He used one of Mr. Hawthorne's tricks of taking a biscuit cutter and pressing the seafood mixture in it.
This is the way Mr. Hawthorne makes perfectly round, even crabcakes. Chef had a lovely little round of chopped lobster, shrimp, and crabmeat, combined with a few shakes of the garlic-infused oil and extra virgin olive oil mixed in.

He put a small dollop of the lemony creme fraiche on top of the seafood mixture.

Next, he took the mustard emulsion.
Scooped out a spoonful, plopped it on the plate,
then swirled it out.

Finally, Chef took his bottle of celery oil
and artistically dotted the plate.

Heh. I received my plate, went back to my table, and pulled out my digital camera and shot pictures. Everybody around me said, "Damn, look at her. I should've brought my camera!"

Glowria turned around and started laughing since she knew exactly where these pictures were ending up.

After leaving the classroom, Glowria, Mr. Hawthorne, and I decided to take a quick tour of the aquarium, or "aquorium" in Sandy-speak.

Look at all the pretty fishes.





More fishies.

A diamond backed rattler.
Sorry the picture is blurred, but I couldn't use my flash because of the glass.


Spiney lobster.

Moray eel.

Another fish.

More fishies.

Sea Horse!

Blurred fish.
But I likee.

Looks like a skate,
skating through the water.

Lion fish.

The kiddie pool.

Now, here comes the MOST EXCITING part of the

Can you guess who this is?????

Come on and guess!

OK, I'll give you a hint.

His name starts with "H."

Got it yet??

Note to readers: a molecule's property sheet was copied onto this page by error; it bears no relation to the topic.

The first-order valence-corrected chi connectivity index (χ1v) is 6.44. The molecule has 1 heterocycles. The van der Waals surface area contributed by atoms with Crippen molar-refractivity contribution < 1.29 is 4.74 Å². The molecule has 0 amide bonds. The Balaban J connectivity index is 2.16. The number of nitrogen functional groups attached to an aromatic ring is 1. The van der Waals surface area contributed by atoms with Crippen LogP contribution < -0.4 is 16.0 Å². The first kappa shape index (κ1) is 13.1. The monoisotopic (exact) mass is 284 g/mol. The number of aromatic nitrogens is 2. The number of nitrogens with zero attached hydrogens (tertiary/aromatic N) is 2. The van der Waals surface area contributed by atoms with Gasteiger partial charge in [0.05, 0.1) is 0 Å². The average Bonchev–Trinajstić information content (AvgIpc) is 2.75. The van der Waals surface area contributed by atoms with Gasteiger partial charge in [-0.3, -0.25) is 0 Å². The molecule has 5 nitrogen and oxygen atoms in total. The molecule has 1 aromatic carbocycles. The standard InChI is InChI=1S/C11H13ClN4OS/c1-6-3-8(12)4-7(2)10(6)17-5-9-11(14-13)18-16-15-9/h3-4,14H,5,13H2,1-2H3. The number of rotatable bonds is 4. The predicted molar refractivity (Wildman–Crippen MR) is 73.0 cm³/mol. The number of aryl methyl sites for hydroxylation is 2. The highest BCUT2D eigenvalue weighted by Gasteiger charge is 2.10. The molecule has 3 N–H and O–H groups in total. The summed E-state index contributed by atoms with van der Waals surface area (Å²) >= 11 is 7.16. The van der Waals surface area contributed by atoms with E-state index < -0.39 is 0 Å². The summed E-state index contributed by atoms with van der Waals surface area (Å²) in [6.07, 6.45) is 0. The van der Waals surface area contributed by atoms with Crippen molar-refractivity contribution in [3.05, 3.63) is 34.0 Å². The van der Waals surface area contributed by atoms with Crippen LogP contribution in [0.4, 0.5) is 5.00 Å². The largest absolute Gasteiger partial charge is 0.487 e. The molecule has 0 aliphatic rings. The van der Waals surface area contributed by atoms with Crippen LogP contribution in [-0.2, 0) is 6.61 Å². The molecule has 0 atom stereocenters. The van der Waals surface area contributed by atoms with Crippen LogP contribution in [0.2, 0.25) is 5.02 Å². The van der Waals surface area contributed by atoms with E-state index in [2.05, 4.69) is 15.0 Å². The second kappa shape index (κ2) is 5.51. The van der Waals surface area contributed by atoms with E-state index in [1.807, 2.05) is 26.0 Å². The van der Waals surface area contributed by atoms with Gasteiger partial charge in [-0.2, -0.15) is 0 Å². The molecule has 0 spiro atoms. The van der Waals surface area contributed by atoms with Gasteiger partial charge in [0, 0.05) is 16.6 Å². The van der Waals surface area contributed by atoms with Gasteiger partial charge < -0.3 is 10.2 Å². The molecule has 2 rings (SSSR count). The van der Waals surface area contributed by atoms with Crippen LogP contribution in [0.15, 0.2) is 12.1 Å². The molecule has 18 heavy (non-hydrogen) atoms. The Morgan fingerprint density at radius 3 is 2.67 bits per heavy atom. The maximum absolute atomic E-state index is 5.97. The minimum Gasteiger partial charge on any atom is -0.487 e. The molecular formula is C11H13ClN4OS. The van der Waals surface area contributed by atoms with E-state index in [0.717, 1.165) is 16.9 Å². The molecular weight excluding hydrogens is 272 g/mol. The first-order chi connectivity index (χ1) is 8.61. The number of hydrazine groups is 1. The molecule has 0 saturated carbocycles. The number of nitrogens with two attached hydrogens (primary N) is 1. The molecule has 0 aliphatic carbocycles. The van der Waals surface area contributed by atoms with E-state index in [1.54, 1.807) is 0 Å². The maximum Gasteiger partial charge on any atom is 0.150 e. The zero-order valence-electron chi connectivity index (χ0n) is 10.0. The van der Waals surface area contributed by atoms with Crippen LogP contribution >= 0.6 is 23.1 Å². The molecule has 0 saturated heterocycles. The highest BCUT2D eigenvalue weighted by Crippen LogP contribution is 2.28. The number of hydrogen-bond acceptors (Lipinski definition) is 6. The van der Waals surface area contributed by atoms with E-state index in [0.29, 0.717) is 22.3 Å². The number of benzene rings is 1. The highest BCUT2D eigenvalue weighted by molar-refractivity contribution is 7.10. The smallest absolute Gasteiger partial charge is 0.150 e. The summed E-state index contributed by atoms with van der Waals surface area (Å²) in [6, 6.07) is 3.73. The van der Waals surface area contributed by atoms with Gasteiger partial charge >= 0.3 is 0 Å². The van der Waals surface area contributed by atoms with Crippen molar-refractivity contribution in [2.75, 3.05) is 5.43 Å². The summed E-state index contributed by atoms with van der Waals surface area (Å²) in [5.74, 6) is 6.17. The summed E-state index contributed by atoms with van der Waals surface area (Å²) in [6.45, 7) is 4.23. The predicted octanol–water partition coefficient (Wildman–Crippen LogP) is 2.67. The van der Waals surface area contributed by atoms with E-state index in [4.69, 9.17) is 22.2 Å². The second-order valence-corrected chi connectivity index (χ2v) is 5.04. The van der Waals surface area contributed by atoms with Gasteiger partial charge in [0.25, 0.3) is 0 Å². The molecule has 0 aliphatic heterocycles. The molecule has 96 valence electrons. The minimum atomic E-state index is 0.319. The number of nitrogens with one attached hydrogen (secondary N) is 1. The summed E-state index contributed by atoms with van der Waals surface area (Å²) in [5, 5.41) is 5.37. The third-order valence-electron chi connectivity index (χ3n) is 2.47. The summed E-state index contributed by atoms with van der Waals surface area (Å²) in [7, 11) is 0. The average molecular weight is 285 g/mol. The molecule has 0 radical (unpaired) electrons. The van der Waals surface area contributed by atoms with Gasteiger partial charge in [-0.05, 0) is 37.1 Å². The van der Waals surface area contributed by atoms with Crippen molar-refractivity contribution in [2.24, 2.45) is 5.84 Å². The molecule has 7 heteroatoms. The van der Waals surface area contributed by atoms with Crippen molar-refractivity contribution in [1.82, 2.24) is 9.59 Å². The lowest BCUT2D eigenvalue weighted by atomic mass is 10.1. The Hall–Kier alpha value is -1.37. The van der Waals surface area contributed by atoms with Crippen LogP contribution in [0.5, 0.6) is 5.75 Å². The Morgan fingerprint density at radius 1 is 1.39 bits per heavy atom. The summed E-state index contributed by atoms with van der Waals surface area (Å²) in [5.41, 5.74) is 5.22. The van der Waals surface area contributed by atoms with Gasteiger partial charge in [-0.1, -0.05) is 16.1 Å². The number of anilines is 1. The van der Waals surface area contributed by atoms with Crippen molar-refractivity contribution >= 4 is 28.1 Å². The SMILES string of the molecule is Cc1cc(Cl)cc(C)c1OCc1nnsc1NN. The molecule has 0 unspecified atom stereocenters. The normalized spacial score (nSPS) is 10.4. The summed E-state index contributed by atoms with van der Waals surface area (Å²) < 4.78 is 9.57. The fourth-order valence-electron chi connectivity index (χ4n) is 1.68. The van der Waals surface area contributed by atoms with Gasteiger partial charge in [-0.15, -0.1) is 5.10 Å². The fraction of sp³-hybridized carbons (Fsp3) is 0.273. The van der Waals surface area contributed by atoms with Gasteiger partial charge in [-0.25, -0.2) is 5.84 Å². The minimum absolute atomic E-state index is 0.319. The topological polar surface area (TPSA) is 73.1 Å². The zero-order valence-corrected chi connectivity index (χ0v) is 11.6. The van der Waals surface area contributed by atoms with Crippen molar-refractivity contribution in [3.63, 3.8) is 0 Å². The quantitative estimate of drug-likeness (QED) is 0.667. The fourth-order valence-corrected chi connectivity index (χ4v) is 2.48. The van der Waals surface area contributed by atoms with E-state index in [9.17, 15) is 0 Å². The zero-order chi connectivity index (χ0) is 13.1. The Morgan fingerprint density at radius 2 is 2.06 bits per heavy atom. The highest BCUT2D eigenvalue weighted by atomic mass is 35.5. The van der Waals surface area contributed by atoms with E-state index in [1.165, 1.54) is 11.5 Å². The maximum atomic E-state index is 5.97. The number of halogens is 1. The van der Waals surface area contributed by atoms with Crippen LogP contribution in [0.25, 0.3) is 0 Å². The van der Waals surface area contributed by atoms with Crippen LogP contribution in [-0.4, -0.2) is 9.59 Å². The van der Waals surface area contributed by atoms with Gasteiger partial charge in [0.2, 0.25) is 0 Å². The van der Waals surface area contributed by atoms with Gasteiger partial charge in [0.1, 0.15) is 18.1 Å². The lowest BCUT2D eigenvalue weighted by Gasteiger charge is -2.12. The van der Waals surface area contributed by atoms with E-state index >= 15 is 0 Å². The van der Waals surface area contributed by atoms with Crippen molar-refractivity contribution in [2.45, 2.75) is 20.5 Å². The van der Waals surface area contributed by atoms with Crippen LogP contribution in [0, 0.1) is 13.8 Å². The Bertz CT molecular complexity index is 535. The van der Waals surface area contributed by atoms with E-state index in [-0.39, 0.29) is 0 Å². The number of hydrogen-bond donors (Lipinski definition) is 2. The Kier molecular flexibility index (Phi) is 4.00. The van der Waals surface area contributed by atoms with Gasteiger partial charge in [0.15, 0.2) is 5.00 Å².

If you guessed Mr. Hawthorne, you'd be CORRECT!

Mr. Hawthorne was offered the opportunity by the aquarium workers to get INto the fish tanks and help them with vacuuming and cleaning and
basking among the sharks.
Here, Mr. Hawthorne swims with the fishes.
He grabbed the opportunity like a drowning man grabs a lifejacket.

ETA: It took Rosie THREE HOURS to post this.

Monday, January 28, 2008

Sunday Lunch.

Mr. Hawthorne cooked Curly, Moe, and Larry Saturday night.
Then I put them in the fridge, since Ticky and I had already eaten so much good
food that night (all of Sandy's wonderful arrusupppees).
We are saving the the lobsters for Sunday lunch.

First lobster is plated.
Look at the steam rising.

Three lobsters plated, steam still coming off,
and there's my cole slaw
in the foreground.

We're ready to crack some shells and dig in.
The cooking pot on the left is for the "lobster bones" as Sandy might call them.

Ticky is getting very excited now. This is her very first lobster. This is the claw meat. Ticky's a lobster virgin.

Ticky learns quickly, guided by Mr. Hawthorne's
astute instructions.
Here, she rips INto the shell!

Ticky separates the tail meat from its encasement.
Ticky loves her some tail.
Ticky is orgasmic.


Mr. Hawthorne is one big
badass pirate.

Clockwise from top left, Mr. Xmaskatie, Xmaskatie,
and GLowria.

That's a pirate ring in
Glow's nose.

Dixie, ever the gracious hostess, allows her cousin, Katie, to rest on her pillow, while Dixie takes the cold, hard, but beautiful, floor.

Glowria adjusts her nose ring as Mr. Xmaskatie looks on.
Xmaskatie made the kake.

Mr. Hawthorne is ready to cook.

Rosie and Ticky, oblivious to Xmaskatie's camera, are busy taking pictures of their wonderful skape.

Mr. Hawthorne's reaction upon hearing that we have plenty of Sandra's leftovers for breakfast, lunch, and dinner tomorrow.